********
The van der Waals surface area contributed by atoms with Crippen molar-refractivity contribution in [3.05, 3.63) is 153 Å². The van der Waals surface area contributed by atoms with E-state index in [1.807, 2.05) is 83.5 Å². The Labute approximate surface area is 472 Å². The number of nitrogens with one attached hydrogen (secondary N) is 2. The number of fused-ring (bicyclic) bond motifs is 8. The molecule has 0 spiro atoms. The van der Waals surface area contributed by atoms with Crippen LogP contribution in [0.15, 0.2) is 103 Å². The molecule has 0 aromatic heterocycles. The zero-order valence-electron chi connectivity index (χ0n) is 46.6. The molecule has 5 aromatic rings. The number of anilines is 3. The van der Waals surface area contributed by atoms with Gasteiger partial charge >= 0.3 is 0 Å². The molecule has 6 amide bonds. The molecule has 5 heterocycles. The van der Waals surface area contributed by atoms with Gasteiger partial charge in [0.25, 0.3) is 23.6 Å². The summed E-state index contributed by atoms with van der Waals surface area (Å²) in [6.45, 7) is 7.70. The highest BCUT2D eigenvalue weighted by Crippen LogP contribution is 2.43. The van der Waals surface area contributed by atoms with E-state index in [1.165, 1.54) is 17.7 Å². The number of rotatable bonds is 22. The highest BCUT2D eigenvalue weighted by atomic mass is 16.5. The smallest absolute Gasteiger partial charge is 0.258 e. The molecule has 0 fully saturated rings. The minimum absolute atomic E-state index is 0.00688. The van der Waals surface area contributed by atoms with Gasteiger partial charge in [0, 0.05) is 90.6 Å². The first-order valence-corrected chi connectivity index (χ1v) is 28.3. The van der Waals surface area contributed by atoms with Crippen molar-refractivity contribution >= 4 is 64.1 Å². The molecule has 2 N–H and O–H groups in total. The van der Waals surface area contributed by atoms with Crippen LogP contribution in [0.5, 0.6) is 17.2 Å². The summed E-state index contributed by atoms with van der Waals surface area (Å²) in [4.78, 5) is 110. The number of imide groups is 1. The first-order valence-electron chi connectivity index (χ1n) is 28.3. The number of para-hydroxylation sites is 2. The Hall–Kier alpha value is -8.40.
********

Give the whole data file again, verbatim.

The van der Waals surface area contributed by atoms with Crippen molar-refractivity contribution in [3.05, 3.63) is 153 Å². The van der Waals surface area contributed by atoms with E-state index in [1.807, 2.05) is 83.5 Å². The Labute approximate surface area is 472 Å². The number of nitrogens with one attached hydrogen (secondary N) is 2. The number of fused-ring (bicyclic) bond motifs is 8. The molecule has 0 spiro atoms. The van der Waals surface area contributed by atoms with Crippen LogP contribution in [0.15, 0.2) is 103 Å². The molecule has 0 aromatic heterocycles. The zero-order valence-electron chi connectivity index (χ0n) is 46.6. The molecule has 5 aromatic rings. The number of anilines is 3. The van der Waals surface area contributed by atoms with Gasteiger partial charge >= 0.3 is 0 Å². The molecule has 6 amide bonds. The molecule has 5 heterocycles. The van der Waals surface area contributed by atoms with Gasteiger partial charge in [0.25, 0.3) is 23.6 Å². The summed E-state index contributed by atoms with van der Waals surface area (Å²) in [6.45, 7) is 7.70. The highest BCUT2D eigenvalue weighted by Crippen LogP contribution is 2.43. The van der Waals surface area contributed by atoms with E-state index in [1.165, 1.54) is 17.7 Å². The number of rotatable bonds is 22. The highest BCUT2D eigenvalue weighted by atomic mass is 16.5. The smallest absolute Gasteiger partial charge is 0.258 e. The molecule has 0 fully saturated rings. The minimum absolute atomic E-state index is 0.00688. The van der Waals surface area contributed by atoms with Gasteiger partial charge in [0, 0.05) is 90.6 Å². The first-order valence-corrected chi connectivity index (χ1v) is 28.3. The van der Waals surface area contributed by atoms with Crippen molar-refractivity contribution >= 4 is 64.1 Å². The molecule has 2 N–H and O–H groups in total. The van der Waals surface area contributed by atoms with Crippen LogP contribution in [0.5, 0.6) is 17.2 Å². The summed E-state index contributed by atoms with van der Waals surface area (Å²) in [4.78, 5) is 110. The number of imide groups is 1. The first-order valence-electron chi connectivity index (χ1n) is 28.3. The number of para-hydroxylation sites is 2. The Hall–Kier alpha value is -8.40.